In 2006, Disney and Pixar created a movie called ‘Cars.’ Through anthropomorphization (computer imaging and human voice over), vehicles became characters. Vehicles were personified with front-end grill work that took on features of the human face and with animate vehicle bodies became expressive in gesture. What was the adult draw to the children’s film was the close attention paid to the style and design derivation linking the computer animation to original autos. For example, Doc Hudson’s character and vehicle are based on the lines and styling of the 1951 Hudson Hornet. Other characters are composite renderings of vehicles from a former time. Mater’s character is a vehicle cross reminiscent of a 1951 International Harvester ‘boom truck’ and the styling associated with a mid-fifties Chevrolet, one-ton Wrecker Tow Truck.
The film draws upon an underlying theme characteristic of North American society that of the car we drive representing significant attributes in our character … our auto becomes ‘how we represent’ and contains ‘our colours.’ Beyond actual clothing, an automobile is the next way we clothe ourselves in strength, colour and speed. And, that vehicle and how it’s driven embodies our habits, mannerisms, attitude and even outlook. People know us by how we drive. Anthromorphization in reverse – three 2013 Dodge Challengers were present at last week’s Show and Shine and what was noteworthy and perhaps the attracting feature of the Challenger’s design was the configuration of headlights in relation to the front of the hood and to the grill work. For anyone standing looking down to the front of the car from eye-level places the headlights under a long ark of the hood, a styling that conveys something similar to eyes looking up and out from under someone’s brow – an attribute and styling that likely makes these Dodge Challengers ‘mean machines,’ contenders on the road … or at least something fun to drive as it becomes persona for its driver.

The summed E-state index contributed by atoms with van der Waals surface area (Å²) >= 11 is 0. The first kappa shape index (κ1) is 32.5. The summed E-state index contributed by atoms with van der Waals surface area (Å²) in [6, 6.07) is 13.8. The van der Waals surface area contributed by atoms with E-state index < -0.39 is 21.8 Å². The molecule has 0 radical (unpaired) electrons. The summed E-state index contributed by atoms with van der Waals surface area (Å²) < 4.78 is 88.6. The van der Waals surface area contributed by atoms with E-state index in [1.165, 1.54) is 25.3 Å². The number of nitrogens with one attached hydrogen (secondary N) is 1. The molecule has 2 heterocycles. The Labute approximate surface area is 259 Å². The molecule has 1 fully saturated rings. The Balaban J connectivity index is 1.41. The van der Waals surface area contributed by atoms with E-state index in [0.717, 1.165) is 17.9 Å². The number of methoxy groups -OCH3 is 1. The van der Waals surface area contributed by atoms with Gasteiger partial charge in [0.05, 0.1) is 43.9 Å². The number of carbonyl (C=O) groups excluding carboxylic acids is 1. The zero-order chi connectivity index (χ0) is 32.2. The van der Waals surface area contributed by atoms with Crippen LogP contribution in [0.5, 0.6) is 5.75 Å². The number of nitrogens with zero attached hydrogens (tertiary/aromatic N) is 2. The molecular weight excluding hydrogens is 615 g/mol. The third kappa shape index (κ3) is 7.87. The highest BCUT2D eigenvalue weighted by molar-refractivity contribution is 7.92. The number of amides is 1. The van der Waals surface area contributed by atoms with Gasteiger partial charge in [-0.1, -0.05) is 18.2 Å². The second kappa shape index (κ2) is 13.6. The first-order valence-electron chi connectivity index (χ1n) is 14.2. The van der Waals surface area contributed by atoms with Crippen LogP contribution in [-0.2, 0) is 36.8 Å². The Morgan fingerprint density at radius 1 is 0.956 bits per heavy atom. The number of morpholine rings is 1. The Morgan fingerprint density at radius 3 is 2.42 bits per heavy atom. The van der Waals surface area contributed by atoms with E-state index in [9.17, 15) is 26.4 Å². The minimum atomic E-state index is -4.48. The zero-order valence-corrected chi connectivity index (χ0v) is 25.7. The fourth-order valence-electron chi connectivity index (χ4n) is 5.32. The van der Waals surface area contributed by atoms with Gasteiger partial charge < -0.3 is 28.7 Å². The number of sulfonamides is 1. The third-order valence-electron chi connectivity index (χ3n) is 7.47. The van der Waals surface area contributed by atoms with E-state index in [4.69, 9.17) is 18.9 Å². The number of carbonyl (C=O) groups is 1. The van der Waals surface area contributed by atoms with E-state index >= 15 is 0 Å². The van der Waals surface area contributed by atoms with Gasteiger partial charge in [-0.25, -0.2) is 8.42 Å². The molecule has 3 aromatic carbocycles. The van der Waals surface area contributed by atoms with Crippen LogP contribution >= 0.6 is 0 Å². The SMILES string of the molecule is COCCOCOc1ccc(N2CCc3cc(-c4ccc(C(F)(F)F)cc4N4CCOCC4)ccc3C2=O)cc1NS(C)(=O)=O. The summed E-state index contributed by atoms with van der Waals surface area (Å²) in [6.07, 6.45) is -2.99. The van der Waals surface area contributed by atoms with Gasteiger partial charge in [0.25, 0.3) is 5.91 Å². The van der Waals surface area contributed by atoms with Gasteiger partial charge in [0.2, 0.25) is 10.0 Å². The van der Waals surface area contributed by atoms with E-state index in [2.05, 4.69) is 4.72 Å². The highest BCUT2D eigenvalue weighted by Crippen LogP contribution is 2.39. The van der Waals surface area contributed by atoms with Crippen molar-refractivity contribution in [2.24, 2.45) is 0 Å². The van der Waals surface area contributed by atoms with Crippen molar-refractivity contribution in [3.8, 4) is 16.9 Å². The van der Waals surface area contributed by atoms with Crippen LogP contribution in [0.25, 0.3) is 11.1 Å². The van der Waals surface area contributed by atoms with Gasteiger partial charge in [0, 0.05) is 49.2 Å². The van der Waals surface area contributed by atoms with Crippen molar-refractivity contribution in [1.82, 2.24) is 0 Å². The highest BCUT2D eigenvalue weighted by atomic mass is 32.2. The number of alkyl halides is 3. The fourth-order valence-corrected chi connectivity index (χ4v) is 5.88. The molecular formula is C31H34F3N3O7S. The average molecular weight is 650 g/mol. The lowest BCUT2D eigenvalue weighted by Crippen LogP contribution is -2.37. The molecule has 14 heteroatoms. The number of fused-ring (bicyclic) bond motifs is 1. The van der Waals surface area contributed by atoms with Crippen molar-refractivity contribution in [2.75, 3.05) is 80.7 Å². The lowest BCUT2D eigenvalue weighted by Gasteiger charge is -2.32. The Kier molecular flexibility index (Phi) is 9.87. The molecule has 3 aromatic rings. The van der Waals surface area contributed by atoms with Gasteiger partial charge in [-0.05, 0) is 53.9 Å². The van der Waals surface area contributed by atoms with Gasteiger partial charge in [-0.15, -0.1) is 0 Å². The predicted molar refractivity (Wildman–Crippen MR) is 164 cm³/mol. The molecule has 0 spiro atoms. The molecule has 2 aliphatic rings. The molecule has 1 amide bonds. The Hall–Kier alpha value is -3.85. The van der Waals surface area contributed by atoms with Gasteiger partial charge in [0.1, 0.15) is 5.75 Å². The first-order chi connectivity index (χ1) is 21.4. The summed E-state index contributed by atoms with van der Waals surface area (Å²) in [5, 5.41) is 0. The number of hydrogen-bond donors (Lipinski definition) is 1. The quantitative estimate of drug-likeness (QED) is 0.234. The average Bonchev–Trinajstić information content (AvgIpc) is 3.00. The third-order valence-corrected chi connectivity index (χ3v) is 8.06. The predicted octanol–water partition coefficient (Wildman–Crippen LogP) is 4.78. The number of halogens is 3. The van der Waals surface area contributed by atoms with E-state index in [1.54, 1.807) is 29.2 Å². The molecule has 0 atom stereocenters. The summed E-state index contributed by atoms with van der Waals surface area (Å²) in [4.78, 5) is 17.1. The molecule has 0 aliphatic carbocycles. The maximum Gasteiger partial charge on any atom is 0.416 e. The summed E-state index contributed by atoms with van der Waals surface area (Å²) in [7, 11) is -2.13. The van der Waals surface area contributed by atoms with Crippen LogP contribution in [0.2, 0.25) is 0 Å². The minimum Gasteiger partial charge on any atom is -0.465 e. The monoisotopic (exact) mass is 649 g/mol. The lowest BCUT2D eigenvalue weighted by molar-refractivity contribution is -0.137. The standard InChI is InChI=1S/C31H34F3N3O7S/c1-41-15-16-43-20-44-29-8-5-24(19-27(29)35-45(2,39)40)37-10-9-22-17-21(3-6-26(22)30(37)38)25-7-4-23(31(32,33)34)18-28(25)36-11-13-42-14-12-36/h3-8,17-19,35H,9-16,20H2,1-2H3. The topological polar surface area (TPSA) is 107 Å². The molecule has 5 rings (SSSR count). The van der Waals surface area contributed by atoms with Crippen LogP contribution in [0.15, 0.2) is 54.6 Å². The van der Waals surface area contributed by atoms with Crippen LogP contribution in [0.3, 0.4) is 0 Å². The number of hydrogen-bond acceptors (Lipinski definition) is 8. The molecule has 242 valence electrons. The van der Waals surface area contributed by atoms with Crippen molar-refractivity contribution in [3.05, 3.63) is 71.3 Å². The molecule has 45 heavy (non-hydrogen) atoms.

Listening to – Sheryl Crow’s ‘Steve McQueen’ and ‘Real Gone,’ John Mayer’s ‘Route 66’ and Rascal Flatts singing a Tom Cochrane tune, ‘Life is a Highway.’
Quote to Inspire – “A photographer is an acrobat treading the high wire of chance, trying to capture shooting stars.” – Guy Le Querrec
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